WASHINGTON — "You are not a horse. You are not a cow. Seriously, y'all. Stop it."
This time, the administration is advising against the use of ivermectin, a drug commonly used to treat parasites in animals.
It's become a problem in Mississippi, where coronavirus cases from the delta variant have skyrocketed over the last few weeks. The Mississippi State Department of Health issued a warning Friday, saying that the state's poison control center, "has received an increasing number of calls from individuals with potential ivermectin exposure taken to treat or prevent COVID-19 infection."
Specifically, the department says, Mississippians are purchasing the drug at livestock supply stores and using it to allegedly treat themselves. According to the MSDH, most of the incidents involved people with minor symptoms.
The FDA says it has also received a number of reports of people using the drug. The administration says that ivermectin is approved in small doses for some very specific cases in humans like parasitic worms, and in some topical applications, like for head lice or rosacea.
Ivermectin products for animals and ivermectin products for people however are two very different things. Because ivermectin is used to treat animals like horses and cows, which are significantly heavier than humans, those products have much higher concentrations of the drug, making them potentially toxic to humans.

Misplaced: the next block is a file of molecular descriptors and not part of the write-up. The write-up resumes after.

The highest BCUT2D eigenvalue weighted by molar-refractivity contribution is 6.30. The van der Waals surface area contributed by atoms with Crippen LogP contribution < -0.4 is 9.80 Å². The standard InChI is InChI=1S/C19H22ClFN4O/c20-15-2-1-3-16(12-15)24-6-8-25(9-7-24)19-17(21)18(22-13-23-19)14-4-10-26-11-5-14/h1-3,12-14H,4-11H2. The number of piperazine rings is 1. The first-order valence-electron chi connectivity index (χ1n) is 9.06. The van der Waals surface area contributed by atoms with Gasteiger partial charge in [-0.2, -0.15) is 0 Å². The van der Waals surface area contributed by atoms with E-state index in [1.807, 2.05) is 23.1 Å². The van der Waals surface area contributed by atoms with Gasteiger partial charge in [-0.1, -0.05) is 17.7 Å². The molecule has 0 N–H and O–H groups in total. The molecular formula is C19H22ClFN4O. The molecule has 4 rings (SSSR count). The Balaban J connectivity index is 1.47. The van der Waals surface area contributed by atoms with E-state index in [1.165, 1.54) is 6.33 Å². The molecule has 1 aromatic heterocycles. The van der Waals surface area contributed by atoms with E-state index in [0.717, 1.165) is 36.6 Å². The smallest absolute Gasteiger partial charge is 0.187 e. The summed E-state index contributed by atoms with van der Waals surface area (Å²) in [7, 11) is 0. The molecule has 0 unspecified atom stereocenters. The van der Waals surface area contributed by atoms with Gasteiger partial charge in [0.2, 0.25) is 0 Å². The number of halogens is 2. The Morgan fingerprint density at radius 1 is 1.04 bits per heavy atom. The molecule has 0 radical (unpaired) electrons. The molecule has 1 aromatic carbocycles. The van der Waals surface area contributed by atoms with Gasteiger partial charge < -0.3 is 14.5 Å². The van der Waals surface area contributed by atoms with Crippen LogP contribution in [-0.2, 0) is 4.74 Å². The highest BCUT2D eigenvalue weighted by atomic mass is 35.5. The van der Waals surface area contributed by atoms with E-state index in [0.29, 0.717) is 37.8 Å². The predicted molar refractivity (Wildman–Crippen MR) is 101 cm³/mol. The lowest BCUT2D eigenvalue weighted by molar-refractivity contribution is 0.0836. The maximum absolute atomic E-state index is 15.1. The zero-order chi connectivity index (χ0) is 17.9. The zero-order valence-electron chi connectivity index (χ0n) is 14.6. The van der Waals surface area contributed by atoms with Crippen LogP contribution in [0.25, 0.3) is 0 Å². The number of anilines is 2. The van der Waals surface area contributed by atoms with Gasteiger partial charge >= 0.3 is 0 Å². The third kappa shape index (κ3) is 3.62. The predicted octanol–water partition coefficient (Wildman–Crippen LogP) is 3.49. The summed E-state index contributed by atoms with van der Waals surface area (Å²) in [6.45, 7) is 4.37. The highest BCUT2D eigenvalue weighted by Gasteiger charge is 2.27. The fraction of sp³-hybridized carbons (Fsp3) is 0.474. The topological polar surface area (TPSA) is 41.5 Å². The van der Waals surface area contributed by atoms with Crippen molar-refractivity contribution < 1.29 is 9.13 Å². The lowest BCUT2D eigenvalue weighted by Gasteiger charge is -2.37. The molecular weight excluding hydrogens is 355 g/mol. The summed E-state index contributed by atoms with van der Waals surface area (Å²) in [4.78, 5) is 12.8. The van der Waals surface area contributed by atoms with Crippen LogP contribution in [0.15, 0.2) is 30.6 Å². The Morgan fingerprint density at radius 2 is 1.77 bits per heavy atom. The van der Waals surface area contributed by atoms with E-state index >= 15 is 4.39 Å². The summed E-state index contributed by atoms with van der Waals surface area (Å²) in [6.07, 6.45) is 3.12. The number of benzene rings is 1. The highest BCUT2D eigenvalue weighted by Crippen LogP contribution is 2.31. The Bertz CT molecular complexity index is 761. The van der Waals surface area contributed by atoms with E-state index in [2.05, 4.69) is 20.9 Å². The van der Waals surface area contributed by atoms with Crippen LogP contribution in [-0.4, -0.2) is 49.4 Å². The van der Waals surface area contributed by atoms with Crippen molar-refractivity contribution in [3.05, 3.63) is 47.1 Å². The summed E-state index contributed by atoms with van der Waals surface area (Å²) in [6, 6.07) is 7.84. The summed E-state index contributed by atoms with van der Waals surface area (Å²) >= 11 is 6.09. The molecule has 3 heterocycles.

"There’s a lot of misinformation around, and you may have heard that it’s okay to take large doses of ivermectin," the FDA warmed. "That is wrong."
Back in January, the South African Health Products Regulatory Authority approved ivermectin to treat the coronavirus even though regulators acknowledged there was not enough evidence that it works or is safe.
The FDA acknowledged that some research is underway into ivermectin's effectiveness as a coronavirus treatment, but it hasn't reviewed any of the data so far.
"Taking a drug for an unapproved use can be very dangerous," the FDA said. "This is true of ivermectin, too."